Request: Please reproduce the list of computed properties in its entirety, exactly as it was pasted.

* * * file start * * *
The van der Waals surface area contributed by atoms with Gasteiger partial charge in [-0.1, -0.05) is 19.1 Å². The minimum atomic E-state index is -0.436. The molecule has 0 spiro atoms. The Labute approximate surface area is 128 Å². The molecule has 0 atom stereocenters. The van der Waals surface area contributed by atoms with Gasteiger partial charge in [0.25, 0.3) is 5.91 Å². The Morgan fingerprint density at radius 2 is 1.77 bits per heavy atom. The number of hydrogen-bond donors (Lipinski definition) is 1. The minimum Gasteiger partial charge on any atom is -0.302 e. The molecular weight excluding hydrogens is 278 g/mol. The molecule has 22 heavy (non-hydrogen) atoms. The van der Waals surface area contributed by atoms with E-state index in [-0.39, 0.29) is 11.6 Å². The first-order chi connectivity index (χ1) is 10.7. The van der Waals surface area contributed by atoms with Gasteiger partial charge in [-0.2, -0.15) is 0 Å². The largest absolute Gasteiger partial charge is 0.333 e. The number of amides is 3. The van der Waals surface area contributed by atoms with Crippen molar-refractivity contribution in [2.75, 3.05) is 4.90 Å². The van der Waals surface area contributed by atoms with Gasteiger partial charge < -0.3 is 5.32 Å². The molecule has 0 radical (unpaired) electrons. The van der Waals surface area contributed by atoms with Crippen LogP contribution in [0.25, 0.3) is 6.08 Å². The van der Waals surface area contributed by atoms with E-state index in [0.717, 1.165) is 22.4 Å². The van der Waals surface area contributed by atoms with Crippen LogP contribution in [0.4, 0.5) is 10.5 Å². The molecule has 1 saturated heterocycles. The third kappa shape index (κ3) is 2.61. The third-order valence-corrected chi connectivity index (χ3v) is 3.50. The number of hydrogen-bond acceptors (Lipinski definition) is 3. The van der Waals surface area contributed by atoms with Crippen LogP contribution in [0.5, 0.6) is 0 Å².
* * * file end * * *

The van der Waals surface area contributed by atoms with Gasteiger partial charge in [-0.1, -0.05) is 19.1 Å². The minimum atomic E-state index is -0.436. The molecule has 0 spiro atoms. The Labute approximate surface area is 128 Å². The molecule has 0 atom stereocenters. The van der Waals surface area contributed by atoms with Gasteiger partial charge in [0.25, 0.3) is 5.91 Å². The Morgan fingerprint density at radius 2 is 1.77 bits per heavy atom. The number of hydrogen-bond donors (Lipinski definition) is 1. The minimum Gasteiger partial charge on any atom is -0.302 e. The molecular weight excluding hydrogens is 278 g/mol. The molecule has 22 heavy (non-hydrogen) atoms. The van der Waals surface area contributed by atoms with E-state index in [-0.39, 0.29) is 11.6 Å². The first-order chi connectivity index (χ1) is 10.7. The van der Waals surface area contributed by atoms with Gasteiger partial charge in [-0.2, -0.15) is 0 Å². The largest absolute Gasteiger partial charge is 0.333 e. The number of amides is 3. The van der Waals surface area contributed by atoms with Crippen molar-refractivity contribution in [2.75, 3.05) is 4.90 Å². The van der Waals surface area contributed by atoms with Gasteiger partial charge < -0.3 is 5.32 Å². The molecule has 0 radical (unpaired) electrons. The van der Waals surface area contributed by atoms with Crippen LogP contribution in [0.25, 0.3) is 6.08 Å². The van der Waals surface area contributed by atoms with E-state index in [0.717, 1.165) is 22.4 Å². The van der Waals surface area contributed by atoms with Crippen LogP contribution in [0.4, 0.5) is 10.5 Å². The molecule has 1 saturated heterocycles. The third kappa shape index (κ3) is 2.61. The third-order valence-corrected chi connectivity index (χ3v) is 3.50. The number of hydrogen-bond acceptors (Lipinski definition) is 3. The van der Waals surface area contributed by atoms with Crippen LogP contribution in [0.5, 0.6) is 0 Å².